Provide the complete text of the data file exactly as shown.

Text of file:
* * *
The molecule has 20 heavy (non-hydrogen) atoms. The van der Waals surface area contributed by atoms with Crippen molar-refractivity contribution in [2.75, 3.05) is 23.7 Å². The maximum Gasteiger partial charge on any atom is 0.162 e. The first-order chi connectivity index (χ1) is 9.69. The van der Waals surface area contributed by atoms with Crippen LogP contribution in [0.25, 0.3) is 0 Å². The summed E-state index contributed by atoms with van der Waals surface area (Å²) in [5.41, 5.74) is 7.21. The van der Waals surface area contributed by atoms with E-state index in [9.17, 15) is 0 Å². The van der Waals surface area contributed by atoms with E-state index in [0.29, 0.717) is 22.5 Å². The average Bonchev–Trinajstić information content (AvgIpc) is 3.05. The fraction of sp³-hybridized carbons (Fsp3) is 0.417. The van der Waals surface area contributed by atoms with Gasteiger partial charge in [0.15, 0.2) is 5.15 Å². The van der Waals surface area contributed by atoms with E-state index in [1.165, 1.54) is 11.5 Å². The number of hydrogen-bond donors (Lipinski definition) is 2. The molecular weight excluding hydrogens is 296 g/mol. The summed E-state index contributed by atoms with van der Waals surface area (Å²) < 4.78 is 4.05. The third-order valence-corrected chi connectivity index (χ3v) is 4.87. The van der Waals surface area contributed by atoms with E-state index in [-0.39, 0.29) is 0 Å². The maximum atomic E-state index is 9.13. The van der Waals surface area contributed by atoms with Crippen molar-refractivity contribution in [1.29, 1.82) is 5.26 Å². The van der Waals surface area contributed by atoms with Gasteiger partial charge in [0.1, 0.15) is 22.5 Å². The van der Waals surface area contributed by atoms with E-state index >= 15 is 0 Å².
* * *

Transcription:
The molecule has 20 heavy (non-hydrogen) atoms. The van der Waals surface area contributed by atoms with Crippen molar-refractivity contribution in [2.75, 3.05) is 23.7 Å². The maximum Gasteiger partial charge on any atom is 0.162 e. The first-order chi connectivity index (χ1) is 9.69. The van der Waals surface area contributed by atoms with Crippen LogP contribution in [0.25, 0.3) is 0 Å². The summed E-state index contributed by atoms with van der Waals surface area (Å²) in [5.41, 5.74) is 7.21. The van der Waals surface area contributed by atoms with E-state index in [9.17, 15) is 0 Å². The van der Waals surface area contributed by atoms with E-state index in [0.29, 0.717) is 22.5 Å². The average Bonchev–Trinajstić information content (AvgIpc) is 3.05. The fraction of sp³-hybridized carbons (Fsp3) is 0.417. The van der Waals surface area contributed by atoms with Gasteiger partial charge in [0.15, 0.2) is 5.15 Å². The van der Waals surface area contributed by atoms with E-state index in [1.165, 1.54) is 11.5 Å². The number of hydrogen-bond donors (Lipinski definition) is 2. The molecular weight excluding hydrogens is 296 g/mol. The summed E-state index contributed by atoms with van der Waals surface area (Å²) < 4.78 is 4.05. The third-order valence-corrected chi connectivity index (χ3v) is 4.87. The van der Waals surface area contributed by atoms with E-state index in [-0.39, 0.29) is 0 Å². The maximum atomic E-state index is 9.13. The van der Waals surface area contributed by atoms with Crippen molar-refractivity contribution in [1.29, 1.82) is 5.26 Å². The van der Waals surface area contributed by atoms with Gasteiger partial charge in [0.1, 0.15) is 22.5 Å². The van der Waals surface area contributed by atoms with E-state index >= 15 is 0 Å².